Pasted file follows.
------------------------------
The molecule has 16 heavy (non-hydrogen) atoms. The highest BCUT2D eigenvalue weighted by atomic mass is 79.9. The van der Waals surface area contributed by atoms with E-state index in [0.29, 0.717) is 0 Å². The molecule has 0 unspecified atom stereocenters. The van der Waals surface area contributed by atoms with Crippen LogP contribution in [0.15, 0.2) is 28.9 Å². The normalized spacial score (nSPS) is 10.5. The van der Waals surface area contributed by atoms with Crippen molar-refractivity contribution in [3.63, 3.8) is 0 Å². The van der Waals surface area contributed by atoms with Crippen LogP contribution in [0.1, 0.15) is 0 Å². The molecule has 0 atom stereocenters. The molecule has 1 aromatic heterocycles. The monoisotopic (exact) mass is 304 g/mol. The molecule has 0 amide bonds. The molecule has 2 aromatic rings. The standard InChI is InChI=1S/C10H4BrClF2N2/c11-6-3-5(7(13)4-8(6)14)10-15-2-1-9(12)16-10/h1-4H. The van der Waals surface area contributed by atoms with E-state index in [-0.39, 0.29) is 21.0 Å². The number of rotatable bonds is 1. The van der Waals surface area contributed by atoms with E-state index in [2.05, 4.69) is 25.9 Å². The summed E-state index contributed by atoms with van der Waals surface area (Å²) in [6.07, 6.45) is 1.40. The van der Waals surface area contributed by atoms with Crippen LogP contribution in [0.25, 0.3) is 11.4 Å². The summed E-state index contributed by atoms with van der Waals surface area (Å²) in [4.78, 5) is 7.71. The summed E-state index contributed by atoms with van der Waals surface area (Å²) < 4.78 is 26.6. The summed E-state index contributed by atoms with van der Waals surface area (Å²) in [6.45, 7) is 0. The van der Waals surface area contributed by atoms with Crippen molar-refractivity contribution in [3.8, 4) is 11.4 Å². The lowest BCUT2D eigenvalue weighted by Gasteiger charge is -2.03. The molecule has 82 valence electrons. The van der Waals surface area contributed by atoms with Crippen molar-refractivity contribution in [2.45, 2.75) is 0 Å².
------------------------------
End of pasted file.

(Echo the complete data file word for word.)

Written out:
The molecule has 16 heavy (non-hydrogen) atoms. The highest BCUT2D eigenvalue weighted by atomic mass is 79.9. The van der Waals surface area contributed by atoms with E-state index in [0.29, 0.717) is 0 Å². The molecule has 0 unspecified atom stereocenters. The van der Waals surface area contributed by atoms with Crippen LogP contribution in [0.15, 0.2) is 28.9 Å². The normalized spacial score (nSPS) is 10.5. The van der Waals surface area contributed by atoms with Crippen molar-refractivity contribution in [3.63, 3.8) is 0 Å². The van der Waals surface area contributed by atoms with Crippen LogP contribution in [0.1, 0.15) is 0 Å². The molecule has 0 atom stereocenters. The molecule has 1 aromatic heterocycles. The monoisotopic (exact) mass is 304 g/mol. The molecule has 0 amide bonds. The molecule has 2 aromatic rings. The standard InChI is InChI=1S/C10H4BrClF2N2/c11-6-3-5(7(13)4-8(6)14)10-15-2-1-9(12)16-10/h1-4H. The van der Waals surface area contributed by atoms with E-state index in [-0.39, 0.29) is 21.0 Å². The number of rotatable bonds is 1. The van der Waals surface area contributed by atoms with E-state index in [2.05, 4.69) is 25.9 Å². The summed E-state index contributed by atoms with van der Waals surface area (Å²) in [6.07, 6.45) is 1.40. The van der Waals surface area contributed by atoms with Crippen LogP contribution in [0.25, 0.3) is 11.4 Å². The summed E-state index contributed by atoms with van der Waals surface area (Å²) in [4.78, 5) is 7.71. The summed E-state index contributed by atoms with van der Waals surface area (Å²) < 4.78 is 26.6. The summed E-state index contributed by atoms with van der Waals surface area (Å²) in [6.45, 7) is 0. The van der Waals surface area contributed by atoms with Crippen molar-refractivity contribution in [3.8, 4) is 11.4 Å². The lowest BCUT2D eigenvalue weighted by Gasteiger charge is -2.03. The molecule has 82 valence electrons. The van der Waals surface area contributed by atoms with Crippen molar-refractivity contribution in [2.45, 2.75) is 0 Å².